Question about 1998 Ford F150 Regular Cab

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Heater problems heater not getting hot. have flushed and put in new thermostat.

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The problem may be the switch that controls the temp of the air. It may be out, or the servo it controls may be out. To test this you have to take a lot apart as the servo is located inside the heater box. I would have a mechanic look at it. It could also be a bad heater core. Water leaking into the floor is a good sign of a bad heater core.

Posted on Dec 22, 2008

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Have heat but not hot new thermostat new hoses flushed complete system and now gets warm but not hot


could have air lock or heater core plugging up. heater cores should be back flushed.when car is hot touch one heater hose at a time both should be fairly hot if both hot then the problem is temp control.

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If you flushed the coolant with the thermostat in, chances are you didn't flush the coolant. Regardless, it's easiest to check the controls inside first. Does the blower fan work? Does the air flow change from floor to vent, to dash as it's supposed to? Does the A/C change temps when knob is turned from cold to hot? Post results.

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The heater gives a little heat but, not hot air. F-150 4x4 4.6 L engine After warm-up the heater puts out a little warmth but, that is it. It will not get hot like normal during daily operation. I have...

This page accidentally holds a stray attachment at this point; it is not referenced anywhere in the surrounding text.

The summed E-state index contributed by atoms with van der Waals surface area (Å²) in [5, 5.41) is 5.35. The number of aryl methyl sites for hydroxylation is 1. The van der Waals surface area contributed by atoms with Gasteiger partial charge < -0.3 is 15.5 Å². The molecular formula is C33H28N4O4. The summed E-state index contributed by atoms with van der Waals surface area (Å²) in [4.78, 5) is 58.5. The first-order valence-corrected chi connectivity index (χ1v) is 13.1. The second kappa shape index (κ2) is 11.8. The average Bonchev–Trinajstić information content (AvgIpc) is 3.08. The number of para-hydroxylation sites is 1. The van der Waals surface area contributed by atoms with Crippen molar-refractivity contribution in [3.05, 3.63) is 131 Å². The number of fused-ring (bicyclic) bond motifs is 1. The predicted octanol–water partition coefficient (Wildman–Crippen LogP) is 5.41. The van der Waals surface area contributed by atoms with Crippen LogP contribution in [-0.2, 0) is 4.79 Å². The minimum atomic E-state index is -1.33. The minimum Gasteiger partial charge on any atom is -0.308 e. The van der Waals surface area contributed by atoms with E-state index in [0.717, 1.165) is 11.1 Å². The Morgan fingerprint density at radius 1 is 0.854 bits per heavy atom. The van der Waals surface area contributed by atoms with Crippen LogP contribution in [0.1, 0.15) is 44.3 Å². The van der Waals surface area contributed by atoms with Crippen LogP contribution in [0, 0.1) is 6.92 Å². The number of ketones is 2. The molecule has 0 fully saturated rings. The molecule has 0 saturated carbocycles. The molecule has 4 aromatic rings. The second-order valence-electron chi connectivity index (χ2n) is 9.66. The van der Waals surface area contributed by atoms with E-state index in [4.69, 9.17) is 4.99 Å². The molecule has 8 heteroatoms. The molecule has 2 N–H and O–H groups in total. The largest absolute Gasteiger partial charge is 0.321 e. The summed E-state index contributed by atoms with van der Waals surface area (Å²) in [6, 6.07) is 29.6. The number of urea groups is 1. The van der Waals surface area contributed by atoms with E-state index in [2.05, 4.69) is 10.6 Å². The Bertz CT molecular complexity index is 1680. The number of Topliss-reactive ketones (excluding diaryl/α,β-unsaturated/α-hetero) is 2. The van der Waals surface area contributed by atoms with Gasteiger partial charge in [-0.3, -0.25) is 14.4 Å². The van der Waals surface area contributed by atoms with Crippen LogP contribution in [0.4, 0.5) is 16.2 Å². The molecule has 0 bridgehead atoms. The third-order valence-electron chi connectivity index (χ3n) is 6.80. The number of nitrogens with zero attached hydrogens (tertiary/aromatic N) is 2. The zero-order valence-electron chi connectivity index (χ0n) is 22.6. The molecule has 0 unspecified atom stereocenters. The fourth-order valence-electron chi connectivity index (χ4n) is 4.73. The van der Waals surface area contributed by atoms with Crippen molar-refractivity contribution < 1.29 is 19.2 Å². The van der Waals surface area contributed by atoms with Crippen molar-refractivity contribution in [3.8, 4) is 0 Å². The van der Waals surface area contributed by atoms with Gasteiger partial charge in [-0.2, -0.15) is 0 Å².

Flushing the system and adding new antifreeze would have been my first suggestion, so, thanks for mentioning that.

We should check a couple of other things.

1. Start the engine, let it run for 6 to 8 minutes, ( with the heater off ), to allow the engine to reach normal operating temperature. Then, turn your heat and fan wide open, then listen to the engine to see if you hear a click, you should be able to hear the thermostat open up to circulate the coolant. If you do not hear a click, you may have a stuck, or partially stuck thermostat.

If the thermostat doesn't open, the hot water/coolant will not flow in to the heater core.

2. In the back of the engine, on the fire wall, locate the inlet and outlet hoses to the heater core. They are both usually about 1 inch in diameter. Carefully feel each hose. Both should be hot. If only one is hot it's because you have blockage somewhere preventing the circulation of coolant to the heater core.

The most common area for blockage is in the heater core itself. Sometimes flushing doesn't clear it out.

I hope this will help you resolve the problem.

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